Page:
Advanced chord progressions
This guide presents some uncommon chord progressions for guitar players that already know lots of fundamental progressions. You will probably learn some new chords and shapes which can help you develop your guitar playing further, especially if you also write songs.
It is understood that you already know basic chords; therefore, only the rare chords are shown in pictures.
E – Aadd9/E – E
This is only two chords, but it is a very simple yet original combination that you can develop further into longer sequences, see below.
E – Aadd9/E – Badd9/E – Aadd9/E – E
This is a continuation of the last sequence and as you can see the shape is the same for all three chords.
B – E – F#7sus4
The E and F#7sus4 chords are played in different ways than usual as the pictures indicate. The B chord should be played as barre with an E-shape.
D – G/D – A/D – G/D – D
From the regular D chord you continue to play on the four highest strings with two similar shapes.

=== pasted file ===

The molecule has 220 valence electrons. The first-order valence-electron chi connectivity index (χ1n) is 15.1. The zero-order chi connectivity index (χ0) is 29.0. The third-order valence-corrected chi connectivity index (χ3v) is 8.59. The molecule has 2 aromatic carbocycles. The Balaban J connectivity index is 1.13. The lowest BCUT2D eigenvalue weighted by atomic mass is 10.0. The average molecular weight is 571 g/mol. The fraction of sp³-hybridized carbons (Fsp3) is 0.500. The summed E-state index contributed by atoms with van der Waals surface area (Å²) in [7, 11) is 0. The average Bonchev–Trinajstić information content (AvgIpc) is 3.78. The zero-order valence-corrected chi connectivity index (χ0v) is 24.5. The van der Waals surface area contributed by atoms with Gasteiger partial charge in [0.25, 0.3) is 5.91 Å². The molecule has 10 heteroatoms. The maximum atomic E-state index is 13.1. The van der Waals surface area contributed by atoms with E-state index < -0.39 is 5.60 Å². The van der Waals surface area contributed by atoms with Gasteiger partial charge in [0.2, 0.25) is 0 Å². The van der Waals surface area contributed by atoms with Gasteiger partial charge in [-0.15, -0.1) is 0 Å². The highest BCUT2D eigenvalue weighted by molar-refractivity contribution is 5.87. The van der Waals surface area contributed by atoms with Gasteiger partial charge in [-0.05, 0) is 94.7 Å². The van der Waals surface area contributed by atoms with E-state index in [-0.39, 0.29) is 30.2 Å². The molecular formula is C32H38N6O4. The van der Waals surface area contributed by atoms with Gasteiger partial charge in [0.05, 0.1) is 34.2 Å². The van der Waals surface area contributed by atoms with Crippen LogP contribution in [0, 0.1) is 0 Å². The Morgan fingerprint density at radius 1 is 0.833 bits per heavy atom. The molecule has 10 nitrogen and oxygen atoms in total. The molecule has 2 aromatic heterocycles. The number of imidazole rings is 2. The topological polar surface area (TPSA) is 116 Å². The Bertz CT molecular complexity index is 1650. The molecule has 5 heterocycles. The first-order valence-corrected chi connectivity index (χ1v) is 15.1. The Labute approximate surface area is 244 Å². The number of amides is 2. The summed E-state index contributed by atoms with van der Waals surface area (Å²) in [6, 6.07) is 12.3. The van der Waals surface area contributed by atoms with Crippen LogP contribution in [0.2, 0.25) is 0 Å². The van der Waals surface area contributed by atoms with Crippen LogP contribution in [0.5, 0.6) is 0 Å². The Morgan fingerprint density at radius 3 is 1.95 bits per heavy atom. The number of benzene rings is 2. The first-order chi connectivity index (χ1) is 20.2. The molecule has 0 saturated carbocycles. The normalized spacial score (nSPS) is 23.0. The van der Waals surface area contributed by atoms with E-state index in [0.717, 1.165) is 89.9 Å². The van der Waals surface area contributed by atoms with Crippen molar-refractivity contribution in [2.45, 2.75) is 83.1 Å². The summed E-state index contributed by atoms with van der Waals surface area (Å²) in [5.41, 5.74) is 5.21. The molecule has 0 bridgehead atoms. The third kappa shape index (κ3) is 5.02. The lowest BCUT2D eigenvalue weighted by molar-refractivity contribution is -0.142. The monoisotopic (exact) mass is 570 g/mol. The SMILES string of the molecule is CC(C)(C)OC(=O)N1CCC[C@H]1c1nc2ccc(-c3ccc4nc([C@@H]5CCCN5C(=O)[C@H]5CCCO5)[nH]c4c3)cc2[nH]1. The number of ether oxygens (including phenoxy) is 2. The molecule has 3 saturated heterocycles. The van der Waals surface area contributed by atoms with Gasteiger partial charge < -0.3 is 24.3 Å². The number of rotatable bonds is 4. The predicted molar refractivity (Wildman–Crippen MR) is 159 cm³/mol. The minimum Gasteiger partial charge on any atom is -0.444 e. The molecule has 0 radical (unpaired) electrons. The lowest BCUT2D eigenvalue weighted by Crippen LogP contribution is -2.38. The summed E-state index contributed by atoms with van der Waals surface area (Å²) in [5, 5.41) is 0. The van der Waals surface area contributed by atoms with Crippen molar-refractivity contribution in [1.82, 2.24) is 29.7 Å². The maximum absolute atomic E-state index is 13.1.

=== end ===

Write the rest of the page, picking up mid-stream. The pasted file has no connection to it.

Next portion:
G – C/G – G – Em9 – D7/F# – G
As you can see is Em9 (more or less) a C major on the third fret. This progression is actually a part of the Bob Dylan song “Boots Of Spanish Leather” and is in the original context played with capo on the third fret. This progression sound especially great using fingerpicking.
C – G/B – Bm b6 add11 – Am – Am/B – C
Bm b6 add11
Bm b6 add11 has a messy chord name and can be a little tricky to play, but your muscle memory will probably get a hang of it soon.
E(II) – B/D# – A/C#
E(II) B/D# A/C#
An alternate E major chord is to prefer here since it use the fifth string for its root note.
B – B/F# – E
The change from B to B/F# are only the slight difference to strumming on the lowest string.
This guide to uncommon chord progression will continue to increase in following updates.
Guitar-chord.org would like to give acknowledge to the book The Guitar Player's Songwriting Bible in which some of the material presented here has been found.
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